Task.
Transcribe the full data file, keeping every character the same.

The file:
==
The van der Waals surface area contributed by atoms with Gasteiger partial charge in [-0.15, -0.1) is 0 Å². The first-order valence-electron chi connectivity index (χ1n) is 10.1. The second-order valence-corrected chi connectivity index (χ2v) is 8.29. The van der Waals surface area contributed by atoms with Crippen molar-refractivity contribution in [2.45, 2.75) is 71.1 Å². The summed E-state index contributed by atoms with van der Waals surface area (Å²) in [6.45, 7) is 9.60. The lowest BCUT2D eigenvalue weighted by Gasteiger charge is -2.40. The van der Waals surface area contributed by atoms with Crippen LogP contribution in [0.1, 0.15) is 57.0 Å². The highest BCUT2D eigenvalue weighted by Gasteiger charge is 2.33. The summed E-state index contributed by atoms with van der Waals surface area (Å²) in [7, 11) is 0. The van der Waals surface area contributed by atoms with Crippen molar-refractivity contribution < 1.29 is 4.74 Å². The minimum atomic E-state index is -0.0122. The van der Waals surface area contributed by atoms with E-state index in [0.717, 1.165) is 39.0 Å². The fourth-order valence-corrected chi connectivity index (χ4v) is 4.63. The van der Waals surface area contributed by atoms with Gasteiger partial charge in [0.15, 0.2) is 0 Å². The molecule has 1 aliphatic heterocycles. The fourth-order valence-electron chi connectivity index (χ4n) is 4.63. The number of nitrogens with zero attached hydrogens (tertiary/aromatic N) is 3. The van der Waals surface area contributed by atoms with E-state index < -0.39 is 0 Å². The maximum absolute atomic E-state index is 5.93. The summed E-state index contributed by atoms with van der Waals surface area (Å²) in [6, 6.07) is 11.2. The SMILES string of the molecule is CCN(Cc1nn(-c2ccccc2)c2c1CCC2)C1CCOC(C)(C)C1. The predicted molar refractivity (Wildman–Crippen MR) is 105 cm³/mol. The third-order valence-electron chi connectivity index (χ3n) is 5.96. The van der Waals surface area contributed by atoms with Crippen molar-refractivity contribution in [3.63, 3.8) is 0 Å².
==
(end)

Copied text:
The van der Waals surface area contributed by atoms with Gasteiger partial charge in [-0.15, -0.1) is 0 Å². The first-order valence-electron chi connectivity index (χ1n) is 10.1. The second-order valence-corrected chi connectivity index (χ2v) is 8.29. The van der Waals surface area contributed by atoms with Crippen molar-refractivity contribution in [2.45, 2.75) is 71.1 Å². The summed E-state index contributed by atoms with van der Waals surface area (Å²) in [6.45, 7) is 9.60. The lowest BCUT2D eigenvalue weighted by Gasteiger charge is -2.40. The van der Waals surface area contributed by atoms with Crippen LogP contribution in [0.1, 0.15) is 57.0 Å². The highest BCUT2D eigenvalue weighted by Gasteiger charge is 2.33. The summed E-state index contributed by atoms with van der Waals surface area (Å²) in [7, 11) is 0. The van der Waals surface area contributed by atoms with Crippen molar-refractivity contribution < 1.29 is 4.74 Å². The minimum atomic E-state index is -0.0122. The van der Waals surface area contributed by atoms with E-state index in [0.717, 1.165) is 39.0 Å². The fourth-order valence-corrected chi connectivity index (χ4v) is 4.63. The van der Waals surface area contributed by atoms with Gasteiger partial charge in [0.15, 0.2) is 0 Å². The molecule has 1 aliphatic heterocycles. The fourth-order valence-electron chi connectivity index (χ4n) is 4.63. The number of nitrogens with zero attached hydrogens (tertiary/aromatic N) is 3. The van der Waals surface area contributed by atoms with E-state index < -0.39 is 0 Å². The maximum absolute atomic E-state index is 5.93. The summed E-state index contributed by atoms with van der Waals surface area (Å²) in [6, 6.07) is 11.2. The SMILES string of the molecule is CCN(Cc1nn(-c2ccccc2)c2c1CCC2)C1CCOC(C)(C)C1. The predicted molar refractivity (Wildman–Crippen MR) is 105 cm³/mol. The third-order valence-electron chi connectivity index (χ3n) is 5.96. The van der Waals surface area contributed by atoms with Crippen molar-refractivity contribution in [3.63, 3.8) is 0 Å².